The list goes on and can apply to just about anything that wasn’t part of the average ancient Chinese citizen’s vocabulary. Turkey is fire chicken. Giraffe is long neck deer. Computer is electricity brain. Santa is Christmas Old Man. Traffic light is red green lamp. Carrot – really getting straight to the point I’m trying to make – is non-chinese-radish.
I know, I know: who cares? So Chinese takes a lego-like approach to building new words. So what? Anyone who’s taken an Intro Latin class knows that every language- especially modern American English – is created with the building blocks of other languages. There are doubtlessly tons of english words with equally silly etymologies that I simply don’t understand because I don’t speak Greek, Latin, French, German, etc. For example, giraffes obviously aren’t native to english-speaking countries – we got the word from the Italian giraffa, which in turn came from the Arabic zarafa, and that’s as far down the rabbit hole as I feel like going.
But see, that’s the point. The building blocks of Chinese are ONLY CHINESE. The language (if I’m wrong, please let me know in the comments) almost never truly adopts new words from other languages and that causes real problems. Sure, it may seem harmlessly hilarious when people call the minions “small yellow people,” but it’s less funny when you realize calling every single foreigner an “outside-country-person” is just as ubiquitous and impossible to argue with. The word “country” really just means China in the same way an old-timey British dude might say “for King and Country!” The word “language” absolutely means Chinese without a qualifier. Kids take Language Class (Chinese), English Class (English with a Chinese teacher), and Foreign Teacher Class (English with a Foreigner). I’ve made it a habit of straight-up asking classes, “我是人吗？外国人真的是人吗?” “Am I a person? Are foreigners really people?”, and you’d be amazed at how wide-ranging the responses can be from a roomful of lovable innocent children. I’ve never seen, experienced, or heard of any culture where the Us Vs. Them mentality is so profoundly obvious from the bottom-up.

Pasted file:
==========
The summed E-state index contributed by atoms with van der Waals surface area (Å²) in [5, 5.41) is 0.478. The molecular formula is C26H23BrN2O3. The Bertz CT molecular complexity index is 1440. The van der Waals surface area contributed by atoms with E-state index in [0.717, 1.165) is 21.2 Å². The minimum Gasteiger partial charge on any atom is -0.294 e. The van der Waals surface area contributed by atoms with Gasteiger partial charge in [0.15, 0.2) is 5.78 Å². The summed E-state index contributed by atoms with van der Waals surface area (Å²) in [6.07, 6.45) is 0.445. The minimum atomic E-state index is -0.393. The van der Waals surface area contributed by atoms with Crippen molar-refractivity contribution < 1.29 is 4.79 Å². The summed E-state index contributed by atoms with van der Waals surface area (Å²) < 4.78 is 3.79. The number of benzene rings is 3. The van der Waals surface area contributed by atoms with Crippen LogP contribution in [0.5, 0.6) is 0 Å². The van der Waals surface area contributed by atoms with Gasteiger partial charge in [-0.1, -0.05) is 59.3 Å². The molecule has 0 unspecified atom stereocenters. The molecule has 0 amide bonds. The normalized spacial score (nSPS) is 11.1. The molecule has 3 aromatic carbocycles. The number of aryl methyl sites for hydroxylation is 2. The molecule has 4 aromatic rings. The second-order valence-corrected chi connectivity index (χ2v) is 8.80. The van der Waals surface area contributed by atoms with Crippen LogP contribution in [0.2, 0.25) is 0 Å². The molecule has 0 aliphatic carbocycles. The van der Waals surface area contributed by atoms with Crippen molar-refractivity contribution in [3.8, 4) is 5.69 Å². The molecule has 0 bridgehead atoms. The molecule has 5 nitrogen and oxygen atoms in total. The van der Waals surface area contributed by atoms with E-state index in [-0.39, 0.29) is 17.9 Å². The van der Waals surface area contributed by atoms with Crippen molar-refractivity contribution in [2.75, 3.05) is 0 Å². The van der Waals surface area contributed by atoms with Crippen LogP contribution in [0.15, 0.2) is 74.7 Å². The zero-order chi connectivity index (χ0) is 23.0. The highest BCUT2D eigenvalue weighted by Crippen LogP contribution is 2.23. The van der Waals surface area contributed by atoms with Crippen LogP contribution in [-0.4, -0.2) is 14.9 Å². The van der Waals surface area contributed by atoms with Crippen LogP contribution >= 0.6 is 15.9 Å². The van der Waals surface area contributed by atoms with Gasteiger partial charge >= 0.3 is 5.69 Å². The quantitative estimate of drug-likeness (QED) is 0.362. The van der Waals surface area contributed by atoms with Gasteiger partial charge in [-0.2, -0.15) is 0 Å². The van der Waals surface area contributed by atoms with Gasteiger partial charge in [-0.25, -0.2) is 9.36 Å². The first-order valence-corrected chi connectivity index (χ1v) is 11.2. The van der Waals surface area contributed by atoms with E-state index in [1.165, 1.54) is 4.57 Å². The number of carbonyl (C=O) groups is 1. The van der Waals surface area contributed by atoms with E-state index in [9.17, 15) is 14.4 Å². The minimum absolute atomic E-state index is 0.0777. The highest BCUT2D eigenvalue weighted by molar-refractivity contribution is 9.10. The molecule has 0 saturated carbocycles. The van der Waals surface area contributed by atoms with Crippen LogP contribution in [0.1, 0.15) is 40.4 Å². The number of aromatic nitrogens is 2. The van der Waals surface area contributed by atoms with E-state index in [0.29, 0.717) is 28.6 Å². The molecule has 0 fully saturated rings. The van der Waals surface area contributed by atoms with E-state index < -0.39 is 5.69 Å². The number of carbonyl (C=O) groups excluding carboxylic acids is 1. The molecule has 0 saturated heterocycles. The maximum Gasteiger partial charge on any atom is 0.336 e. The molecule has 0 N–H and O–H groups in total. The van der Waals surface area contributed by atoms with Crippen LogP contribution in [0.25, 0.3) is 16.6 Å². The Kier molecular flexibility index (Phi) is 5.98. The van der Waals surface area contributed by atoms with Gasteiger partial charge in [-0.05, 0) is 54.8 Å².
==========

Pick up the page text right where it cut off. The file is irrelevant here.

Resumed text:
［then again, apparently I’ve missed some stuff…]
And look, I’m not complaining (well, I am, but bear with me) – the seeming inability to accept that other languages are equally real hurts China, not me. Parents regularly give their kids English names like “Eason” or “Kaire” or “Aymee” and get pissed when I try to gently explain that they got the spelling wrong. High schoolers explain to me that I’m writing incorrectly because I don’t put little serif hook-thingys on my i’s and t’s, and obviously I don’t know as much about English handwriting as their *real* teacher who’s never left the country.
When I edit English document for Chinese companies, I’ll get into insane arguments about some common phrase or idiom or whatever because Baidu Translate told them something dumb and there’s just nothing I can say to persuade them that maybe Baidu Translate is wrong. Most recently, they handed me a set of classroom dialogues in which the warm and friendly instructor was named “Scylla,” and I still haven’t been able to convince them to change it.
Am I reading too much into the implications of “Big White” and “Small Yellow People?” Probably. Call me crazy, but I can’t help drawing a connection between a language that refuses to budge an inch in the face of globalization and a nation whose most iconic landmark is this:
Again, these are just my semi-informed opinions. Take ’em with a grain of salt (an expression we got from another language).